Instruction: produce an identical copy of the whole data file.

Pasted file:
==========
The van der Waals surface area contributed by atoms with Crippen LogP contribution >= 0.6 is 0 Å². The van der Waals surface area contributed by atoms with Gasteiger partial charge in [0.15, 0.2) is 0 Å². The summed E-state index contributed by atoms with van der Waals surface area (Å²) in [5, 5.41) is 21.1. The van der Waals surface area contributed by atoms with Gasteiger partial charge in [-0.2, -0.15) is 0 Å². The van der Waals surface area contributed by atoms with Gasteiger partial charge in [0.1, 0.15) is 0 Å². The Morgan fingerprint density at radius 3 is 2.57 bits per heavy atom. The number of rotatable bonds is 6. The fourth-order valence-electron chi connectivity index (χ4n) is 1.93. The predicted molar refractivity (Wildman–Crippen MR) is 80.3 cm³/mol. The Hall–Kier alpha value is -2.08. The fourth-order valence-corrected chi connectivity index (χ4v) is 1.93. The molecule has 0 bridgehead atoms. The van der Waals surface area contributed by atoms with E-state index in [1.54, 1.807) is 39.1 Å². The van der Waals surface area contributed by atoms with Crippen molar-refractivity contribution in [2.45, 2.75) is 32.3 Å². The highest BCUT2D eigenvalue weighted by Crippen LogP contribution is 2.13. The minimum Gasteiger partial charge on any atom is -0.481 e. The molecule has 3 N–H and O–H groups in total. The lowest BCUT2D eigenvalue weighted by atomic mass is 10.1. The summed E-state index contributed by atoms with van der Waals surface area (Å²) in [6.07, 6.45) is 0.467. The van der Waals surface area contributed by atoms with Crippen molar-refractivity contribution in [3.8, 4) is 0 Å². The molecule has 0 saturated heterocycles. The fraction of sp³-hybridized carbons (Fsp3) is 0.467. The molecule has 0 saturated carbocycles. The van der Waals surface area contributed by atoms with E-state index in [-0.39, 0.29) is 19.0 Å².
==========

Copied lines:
The van der Waals surface area contributed by atoms with Crippen LogP contribution >= 0.6 is 0 Å². The van der Waals surface area contributed by atoms with Gasteiger partial charge in [0.15, 0.2) is 0 Å². The summed E-state index contributed by atoms with van der Waals surface area (Å²) in [5, 5.41) is 21.1. The van der Waals surface area contributed by atoms with Gasteiger partial charge in [-0.2, -0.15) is 0 Å². The van der Waals surface area contributed by atoms with Gasteiger partial charge in [0.1, 0.15) is 0 Å². The Morgan fingerprint density at radius 3 is 2.57 bits per heavy atom. The number of rotatable bonds is 6. The fourth-order valence-electron chi connectivity index (χ4n) is 1.93. The predicted molar refractivity (Wildman–Crippen MR) is 80.3 cm³/mol. The Hall–Kier alpha value is -2.08. The fourth-order valence-corrected chi connectivity index (χ4v) is 1.93. The molecule has 0 bridgehead atoms. The van der Waals surface area contributed by atoms with E-state index in [1.54, 1.807) is 39.1 Å². The van der Waals surface area contributed by atoms with Crippen molar-refractivity contribution in [2.45, 2.75) is 32.3 Å². The highest BCUT2D eigenvalue weighted by Crippen LogP contribution is 2.13. The minimum Gasteiger partial charge on any atom is -0.481 e. The molecule has 3 N–H and O–H groups in total. The lowest BCUT2D eigenvalue weighted by atomic mass is 10.1. The summed E-state index contributed by atoms with van der Waals surface area (Å²) in [6.07, 6.45) is 0.467. The van der Waals surface area contributed by atoms with Crippen molar-refractivity contribution in [3.8, 4) is 0 Å². The molecule has 0 saturated heterocycles. The fraction of sp³-hybridized carbons (Fsp3) is 0.467. The molecule has 0 saturated carbocycles. The van der Waals surface area contributed by atoms with E-state index in [-0.39, 0.29) is 19.0 Å².